She smiled then, and handed the boy the torch.  “Now I see why they have brought you along,” she said in voice that held a touch of sarcasm, and yet was not unkind, “to make sure that no one misses the obvious.”  She undid the silver clasp at her neck – an intricate knot of metalwork surrounding the initials AS – and removed the cloak from her shoulders.  Stepping back to the mouth of the cave, she gave the cape a sharp shake, and then laid it carefully over some outcroppings near where the garments of the men were drying.  She was dressed in unadorned woodsman style, breeches tucked into high boots (each with a internal bootstrap knife, Kael noticed) and white linen shirt, a brushed leather laced vest.  None were wet save her boots.  At her hip was sheathed a nimble sword, and Kael was willing to wager that there were more weapons concealed elsewhere.  She was somewhat short for an elf – something that must help her disguise herself while in the company of men – but she was lithe and graceful, as was the norm for her kind, although she moved without beguilement or pretense, as though long unaware of her affect.

“So tell me, then,” said Kael, in an attempt to reassert himself, “what brings you here, and why do you caution me about this cave?”

She moved to Smithers, and took the torch from him.  “This is no mere cave,” she said, in a hushed tone, and holding the torch aloft, made her slow way to the back of the cavern. “Have you not heard of the Pool of Absolution?”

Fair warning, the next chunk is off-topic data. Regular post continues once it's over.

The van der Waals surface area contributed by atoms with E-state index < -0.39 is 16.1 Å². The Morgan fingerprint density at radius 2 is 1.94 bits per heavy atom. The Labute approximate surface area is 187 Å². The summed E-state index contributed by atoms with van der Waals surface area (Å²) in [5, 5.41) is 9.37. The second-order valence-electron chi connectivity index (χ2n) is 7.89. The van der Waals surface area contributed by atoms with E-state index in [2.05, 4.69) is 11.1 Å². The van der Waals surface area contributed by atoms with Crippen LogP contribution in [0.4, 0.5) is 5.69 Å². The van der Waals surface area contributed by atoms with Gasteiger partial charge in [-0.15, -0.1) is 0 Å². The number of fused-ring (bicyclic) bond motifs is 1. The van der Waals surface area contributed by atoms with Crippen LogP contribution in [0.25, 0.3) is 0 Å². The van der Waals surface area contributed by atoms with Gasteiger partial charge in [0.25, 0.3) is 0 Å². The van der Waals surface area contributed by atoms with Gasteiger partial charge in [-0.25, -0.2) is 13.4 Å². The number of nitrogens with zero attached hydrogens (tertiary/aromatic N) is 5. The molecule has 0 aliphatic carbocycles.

Kael looked over to Aegeus, who in turn looked at the elf maiden with hooded eyes. “The Pool of Absolution?” he questioned. “Isn’t that the legend of a magical pool, whose water, once drunk, will free you from whatever guilt may burden your soul?”

“Yes,” she said simply, as she continued to make her careful way to the back of the cave.  The shadows retreated before the smoldering torch.

“Let me guess,” Kael said dryly as the paused at the edge of the pool, “there’s more to it than that.”

She glanced at him askance, then turned back to the pool.  “Many years ago, a young maid fell in love with a soldier.  He was a good man, but beneath her rank, and although their love was true, the family forbade the marriage.  So the couple, as young couples will do, made plans to leave together – he to desert his ranks and she to vanish from her family.  When her brother, who loved her almost too much, found out about the plot, he rode to the barracks where the soldier was staying, and called him out.  Heated words turned to threats and then to heated actions.  Each man believed that he was fighting for the greater honor and they struck out at each other in hot-headed passion.  In the end, the soldier lay dead at the feet of his beloved’s brother, who, once he was purged of the blood lust of battle, was beset with regret and with sorrow for what he had done.

“When his sister found out about the death of her beloved, she slew herself.  With her dying words she cursed her brother to forever live with the burden of the slaying of true love.  The brother, bereft, wandered the countryside, wild and disheveled, crying out to the gods to take his misery from him, to release him from his burden.”

“Why did he not kill himself, then?” Smithers interrupted.

“Ah, indeed, why did he not?” the maiden replied.  “Perhaps he tried, but could not complete the deed.  Perhaps part of him knew that he was not completely to blame for the death of his sister and her beloved, and that knowledge stayed his hand.”

“Unwarranted death for any cause is not the will of the light,” Aegeus added softly.  “This is part of why we are born with such a strong will to live.”